The Twin Towers are perhaps the most interesting to those with a keen eye for architecture.  This 16-room structure was meticulously constructed with small and large blocks of sandstone.  The original wooden lintels are still in place on one of the buildings.  Hovenweep National Monument also contains other opportunities for hiking, including the Cutthroat Castle Group, Horseshoe and Hackberry Groups, Holly Group, and the Cajon Group.

Valley of the Gods

After a captivating afternoon touring the ruins of Canyon of the Ancients, we pass into Utah.  Impulsively, we decide to visit a region formerly part of Bear Ears National Monument called the Valley of the Gods.  This is a 17-mile scenic drive through a wonderfully colorful and inspiring landscape in southeastern Utah.  There were few people on the back road that day, and we enjoyed a lunch under the bright, sandstone spires of the valley.  Dispersed camping is allowed in well-used sites here.  This area is protected by the Bureau of Land Management, and hiking and backpacking are permitted; although, there are no established trails.  Campfires are prohibited.

Goosenecks State Park

The brief drive through Valley of the Gods has been a pleasant experience, but we are about to be amazed.  A short distance from the Valley is an unassuming state park.  Right now it is just a red dot on our atlas: Goosenecks State Park.  Unpremeditated we stop at the entrance station, which is empty.  We are confronted with a dirt patch interspersed with rickety picnic tables.  Well, this is underwhelming.  But this park is not for hiking, it is for observing.

We drive along the dirt road for a few minutes, looking for hiking trails and camp spots.  To our right, there seems to be a drop-off.  We park, get out, and approach.  We find ourselves on a great precipice.  The view is incredible.  Far below, is a deep meander of the San Juan River.  It glints in the sunlight.  We sit and enjoy the amazing sight, which is millions of years in the making.

San Juan River at Goosenecks State Park

Monument Valley Navajo Tribal Park

It is still too early to stop for the evening.  And although Goosenecks has the best views, the campsites are exposed and out-of-view of the meander.  We decide to drive onward to our next destination Monument Valley Navajo Tribal Park.  This park is seen from a 17-mile dirt road auto tour and includes many impressive pinnacles and monoliths.  The entrance fee is $20.  These incredible monuments stand as giants against the flat Colorado plateau.  If you are interested in hiking, you must pay to go with a Navajo guide.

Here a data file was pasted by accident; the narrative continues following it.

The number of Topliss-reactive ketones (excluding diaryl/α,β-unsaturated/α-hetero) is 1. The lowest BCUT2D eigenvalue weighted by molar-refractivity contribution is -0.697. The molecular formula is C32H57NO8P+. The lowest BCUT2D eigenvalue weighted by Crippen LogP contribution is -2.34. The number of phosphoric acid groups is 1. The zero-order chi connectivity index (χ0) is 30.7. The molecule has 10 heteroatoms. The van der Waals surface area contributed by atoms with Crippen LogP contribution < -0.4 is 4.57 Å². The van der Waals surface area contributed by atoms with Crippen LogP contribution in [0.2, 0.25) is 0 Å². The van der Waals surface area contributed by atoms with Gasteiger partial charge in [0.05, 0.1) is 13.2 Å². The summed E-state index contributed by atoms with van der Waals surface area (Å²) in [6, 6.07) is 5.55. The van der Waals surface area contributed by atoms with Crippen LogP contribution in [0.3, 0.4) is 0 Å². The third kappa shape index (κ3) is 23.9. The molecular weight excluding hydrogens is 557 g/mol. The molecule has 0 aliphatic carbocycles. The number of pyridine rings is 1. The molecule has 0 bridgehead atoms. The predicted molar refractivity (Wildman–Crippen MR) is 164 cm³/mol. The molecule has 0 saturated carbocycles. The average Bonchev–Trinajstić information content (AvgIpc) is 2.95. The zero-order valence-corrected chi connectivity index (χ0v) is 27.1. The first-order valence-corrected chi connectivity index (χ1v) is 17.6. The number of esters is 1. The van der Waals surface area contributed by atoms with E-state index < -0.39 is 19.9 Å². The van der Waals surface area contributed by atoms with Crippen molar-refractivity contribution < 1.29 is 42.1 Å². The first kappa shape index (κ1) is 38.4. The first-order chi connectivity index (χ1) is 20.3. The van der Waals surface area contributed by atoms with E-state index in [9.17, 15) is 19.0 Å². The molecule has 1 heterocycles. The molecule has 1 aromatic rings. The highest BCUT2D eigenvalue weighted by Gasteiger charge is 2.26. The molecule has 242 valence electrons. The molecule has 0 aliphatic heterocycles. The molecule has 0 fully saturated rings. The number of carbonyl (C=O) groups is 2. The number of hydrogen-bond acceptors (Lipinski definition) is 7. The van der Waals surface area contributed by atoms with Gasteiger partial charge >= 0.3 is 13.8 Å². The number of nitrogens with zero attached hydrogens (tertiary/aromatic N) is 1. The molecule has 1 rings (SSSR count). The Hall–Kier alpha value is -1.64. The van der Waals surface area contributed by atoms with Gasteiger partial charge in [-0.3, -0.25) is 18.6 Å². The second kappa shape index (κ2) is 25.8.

We enter the park close to sunset.  As the sun begins its descent, we travel along the crowded and neglected auto-tour offroad.  The road is often packed with cars, creating a tourist traffic jam.  At certain points along the tour, ramshackle shops pile up to create a clutter that completely detracts from the beauty of this park.

The light of the disappearing sun paints the rocks with pinks and other colors that are made and unmade in an instant.  We find ourselves at Artist's Point as the sun drops behind the monoliths, transforming the sky into a fuzzy, soft twilight.  There is no doubt that the landscape here is fantastic and inspiring if you are able to blot out the crowds and touristy atmosphere.

Continue to our next adventure.

For great road trip ideas, click here.

Road Trip Tips:

  • The Cortez Welcome Center is an excellent place for information and advice.  Take advantage of it.
  • Make sure to bring plenty of supplies with you when you are traveling in this area, especially if you are touring areas with back roads.  Amenities are scare.  Carry gas, water, food, and anything else you think prudent.
  • The vistas at Goosenecks State Park are incredible.  Do not miss it.
  • Visit the visitor center at Hovenweep and learn about the Ancestral Pueblo People and the structures they built.  It makes the hike intriguing.